Poto-Poto Painting School (Ecole Peinture Poto-Poto)
This painting school was founded in 1951 by a French mathematician and amateur painter named Pierre Lods. It’s a rather unorthodox school, where the teachers refrain from teaching as much as possible.
Instead, they encourage their students to expand their own creativity and originality. Currently, there are 7 professional painters working here and about 20 students who tend to come and go.

Congo lies within four terrestrial ecoregions: Atlantic Equatorial coastal forestsNorthwestern Congolian lowland forestsWestern Congolian swamp forests, and Western Congolian forest-savanna mosaic. Since the country is located on the Equator, the climate is consistent year-round, with the average day temperature a humid 24 °C (75 °F) and nights generally between 16 °C (61 °F) and 21 °C (70 °F). The average yearly rainfall ranges from 1,100 millimetres (43 in) in the Niari Valley in the south to over 2,000 millimetres (79 in) in central parts of the country. The dry season is from June to August, while in the majority of the country, the wet season has two rainfall maxima: one in March–May and another in September–November.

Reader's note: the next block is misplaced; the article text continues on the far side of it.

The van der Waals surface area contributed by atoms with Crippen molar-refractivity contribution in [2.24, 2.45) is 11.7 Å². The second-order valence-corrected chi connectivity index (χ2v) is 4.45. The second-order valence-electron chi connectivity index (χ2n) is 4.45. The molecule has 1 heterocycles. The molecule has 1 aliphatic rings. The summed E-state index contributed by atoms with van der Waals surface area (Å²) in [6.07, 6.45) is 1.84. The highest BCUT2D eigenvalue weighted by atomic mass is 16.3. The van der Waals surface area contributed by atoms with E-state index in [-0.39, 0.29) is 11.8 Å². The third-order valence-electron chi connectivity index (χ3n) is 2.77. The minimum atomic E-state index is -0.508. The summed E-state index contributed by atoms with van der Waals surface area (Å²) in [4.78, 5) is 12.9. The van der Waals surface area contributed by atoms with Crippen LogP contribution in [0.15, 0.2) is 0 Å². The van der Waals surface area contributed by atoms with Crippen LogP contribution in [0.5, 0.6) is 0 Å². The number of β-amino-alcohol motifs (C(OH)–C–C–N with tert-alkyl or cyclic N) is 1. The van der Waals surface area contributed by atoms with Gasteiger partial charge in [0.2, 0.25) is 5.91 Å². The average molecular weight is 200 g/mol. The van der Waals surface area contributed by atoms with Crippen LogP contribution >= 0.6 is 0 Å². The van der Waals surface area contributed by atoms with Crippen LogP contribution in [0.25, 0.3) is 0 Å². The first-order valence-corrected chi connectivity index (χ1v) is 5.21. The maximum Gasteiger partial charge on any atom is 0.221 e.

The Republic of the Congo also has large untapped base metal, gold, iron, and phosphate deposits. The country is a member of the Organization for the Harmonization of Business Law in Africa (OHADA). The Congolese government signed an agreement in 2009 to lease 200,000 hectares of land to South African farmers to reduce its dependence on imports

The Republic of the Congo has a wide variety of natural landscapes, ranging from the savanna plains in the North Niari flooded forests, to the vast Congo River, to the rugged mountains and forest of Mayombe, 170 km of beaches along the Atlantic coast. The numerous ethnic groups, forms of art, and political structures express a rich cultural diversity.

Among the best known are Vili nail fetishes, Beembe statuettes that are full of expression; the masks of the Punu and KweleKota reliquaries, Teke fetishes, and cemeteries with monumental tombs are examples of this variety. The Lari people also have unique artifacts.

Bantu Beach

The Republic of the Congo also has considerable colonial architectural heritage, which it is preserving. Restoration of architectural works is underway in Brazzaville, for example, at the Basilica of Sainte-Anne du Congo, which was completed in 2011.

Because of problems with the communications network, the country is not ready to build on heritage tourism. It is working to improve the network that supports its hotels and related tourism facilities in Pointe Noire and Brazzaville. Many sites are difficult to reach in overland visits. Some of the South’s most populous and developed locations are often the least accessible. For example, the massive Chaillu Mountains are almost impossible to visit.



Sources: Wikipedia, Britannica,,, google,